If you have been accused of assault and battery in California, you want to meet with an experienced criminal defense attorney as soon as possible. Before your trial starts, you want to have someone on your side who will fight to clear your name.
Misdemeanor vs. Felony Assault and Battery
The consequences for a conviction of assault or battery largely depend upon whether you are facing a misdemeanor or felony charge.
A simple assault is a misdemeanor crime. In order for a felony charge to be leveled against you, the charge must be for aggravated assault.
A simple assault is a misdemeanor crime punishable by a maximum fine of $1,000 and up to six months imprisonment. Crimes like aggravated assault are considered “wobbler” crimes because they can be a felony or misdemeanor depending on the circumstances.
One situation where an assault may be upgraded from simple to aggravated is if a weapon was involved. If a person was waving a gun while making a threat, they could face an aggravated assault charge. Another instance in which the charge could be raised is if the assault was a threat of murder.
A simple battery is a misdemeanor charge. If, however, the battery results in a serious injury, then the accused could face a charge of aggravated battery causing serious bodily injury. Like aggravated assault, this charge is a wobbler. Whether you are charged with a misdemeanor or a felony will likely depend upon the extent of the victim’s injuries.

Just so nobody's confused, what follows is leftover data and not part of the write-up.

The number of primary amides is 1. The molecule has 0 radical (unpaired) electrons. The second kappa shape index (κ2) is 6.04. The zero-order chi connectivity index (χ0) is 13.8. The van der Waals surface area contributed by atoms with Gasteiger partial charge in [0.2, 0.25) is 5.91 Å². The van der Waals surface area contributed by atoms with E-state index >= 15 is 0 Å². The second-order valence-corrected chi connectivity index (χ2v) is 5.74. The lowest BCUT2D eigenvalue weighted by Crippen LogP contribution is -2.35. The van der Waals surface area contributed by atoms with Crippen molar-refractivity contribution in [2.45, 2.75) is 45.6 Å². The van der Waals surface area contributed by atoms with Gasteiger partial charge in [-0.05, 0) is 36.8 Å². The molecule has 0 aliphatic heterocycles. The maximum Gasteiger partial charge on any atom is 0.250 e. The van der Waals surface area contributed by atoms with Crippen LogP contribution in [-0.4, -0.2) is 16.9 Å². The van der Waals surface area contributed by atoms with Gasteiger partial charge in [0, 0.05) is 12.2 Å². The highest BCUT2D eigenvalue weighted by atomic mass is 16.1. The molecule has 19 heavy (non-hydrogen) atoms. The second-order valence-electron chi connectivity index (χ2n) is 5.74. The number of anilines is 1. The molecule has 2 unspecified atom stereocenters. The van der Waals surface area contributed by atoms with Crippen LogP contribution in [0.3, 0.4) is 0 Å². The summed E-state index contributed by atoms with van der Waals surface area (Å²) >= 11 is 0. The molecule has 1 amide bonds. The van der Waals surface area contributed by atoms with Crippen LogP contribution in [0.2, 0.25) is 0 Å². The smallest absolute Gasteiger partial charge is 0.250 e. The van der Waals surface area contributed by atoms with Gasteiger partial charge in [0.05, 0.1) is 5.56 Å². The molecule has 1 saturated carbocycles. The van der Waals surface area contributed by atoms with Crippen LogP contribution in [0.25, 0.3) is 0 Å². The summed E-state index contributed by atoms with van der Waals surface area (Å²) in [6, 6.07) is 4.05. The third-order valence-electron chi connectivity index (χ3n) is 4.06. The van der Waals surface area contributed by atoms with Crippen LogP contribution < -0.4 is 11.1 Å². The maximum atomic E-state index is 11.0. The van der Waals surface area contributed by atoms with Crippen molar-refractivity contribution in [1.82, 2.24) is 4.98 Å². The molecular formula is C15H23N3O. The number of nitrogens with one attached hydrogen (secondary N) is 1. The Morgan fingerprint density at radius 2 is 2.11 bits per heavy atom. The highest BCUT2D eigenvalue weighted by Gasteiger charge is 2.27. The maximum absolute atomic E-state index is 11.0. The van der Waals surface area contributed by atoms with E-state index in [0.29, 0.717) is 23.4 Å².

You should be aware that with both assault and battery if they are considered a felony, they are counted towards California’s “three-strike” rule.
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Penalties for Assault and Battery Charges
Whatever the charge, the consequences for any assault or battery conviction can be severe. It is important to have an experienced criminal defense lawyer on your side to help protect your rights.
Penalties for an Assault Charge
When facing a charge of simple assault, the potential penalties include:
- A fine of up to $1,000
- Up to six months in jail
- Up to six months of probation
When facing a felony aggravated assault charge, the punishment goes way up. Potential penalties for felony aggravated assault include a fine of up to $10,000 and up to four years in state prison.
Penalties for a Battery Charge